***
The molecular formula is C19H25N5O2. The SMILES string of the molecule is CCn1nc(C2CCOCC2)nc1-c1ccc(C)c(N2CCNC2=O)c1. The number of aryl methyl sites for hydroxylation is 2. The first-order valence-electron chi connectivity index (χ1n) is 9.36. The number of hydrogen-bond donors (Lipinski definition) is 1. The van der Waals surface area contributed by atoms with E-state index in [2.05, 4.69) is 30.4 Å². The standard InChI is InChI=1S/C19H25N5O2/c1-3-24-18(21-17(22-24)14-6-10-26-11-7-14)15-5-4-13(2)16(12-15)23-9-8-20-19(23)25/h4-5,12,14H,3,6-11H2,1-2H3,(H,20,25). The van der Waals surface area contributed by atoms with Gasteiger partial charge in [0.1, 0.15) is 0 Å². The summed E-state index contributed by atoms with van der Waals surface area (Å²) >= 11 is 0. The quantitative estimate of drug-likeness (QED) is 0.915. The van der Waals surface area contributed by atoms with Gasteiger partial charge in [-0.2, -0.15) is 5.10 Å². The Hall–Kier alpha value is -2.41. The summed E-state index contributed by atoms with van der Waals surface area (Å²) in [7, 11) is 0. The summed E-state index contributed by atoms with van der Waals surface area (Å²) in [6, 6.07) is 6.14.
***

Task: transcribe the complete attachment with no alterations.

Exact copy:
The molecular formula is C19H25N5O2. The SMILES string of the molecule is CCn1nc(C2CCOCC2)nc1-c1ccc(C)c(N2CCNC2=O)c1. The number of aryl methyl sites for hydroxylation is 2. The first-order valence-electron chi connectivity index (χ1n) is 9.36. The number of hydrogen-bond donors (Lipinski definition) is 1. The van der Waals surface area contributed by atoms with E-state index in [2.05, 4.69) is 30.4 Å². The standard InChI is InChI=1S/C19H25N5O2/c1-3-24-18(21-17(22-24)14-6-10-26-11-7-14)15-5-4-13(2)16(12-15)23-9-8-20-19(23)25/h4-5,12,14H,3,6-11H2,1-2H3,(H,20,25). The van der Waals surface area contributed by atoms with Gasteiger partial charge in [0.1, 0.15) is 0 Å². The summed E-state index contributed by atoms with van der Waals surface area (Å²) >= 11 is 0. The quantitative estimate of drug-likeness (QED) is 0.915. The van der Waals surface area contributed by atoms with Gasteiger partial charge in [-0.2, -0.15) is 5.10 Å². The Hall–Kier alpha value is -2.41. The summed E-state index contributed by atoms with van der Waals surface area (Å²) in [7, 11) is 0. The summed E-state index contributed by atoms with van der Waals surface area (Å²) in [6, 6.07) is 6.14.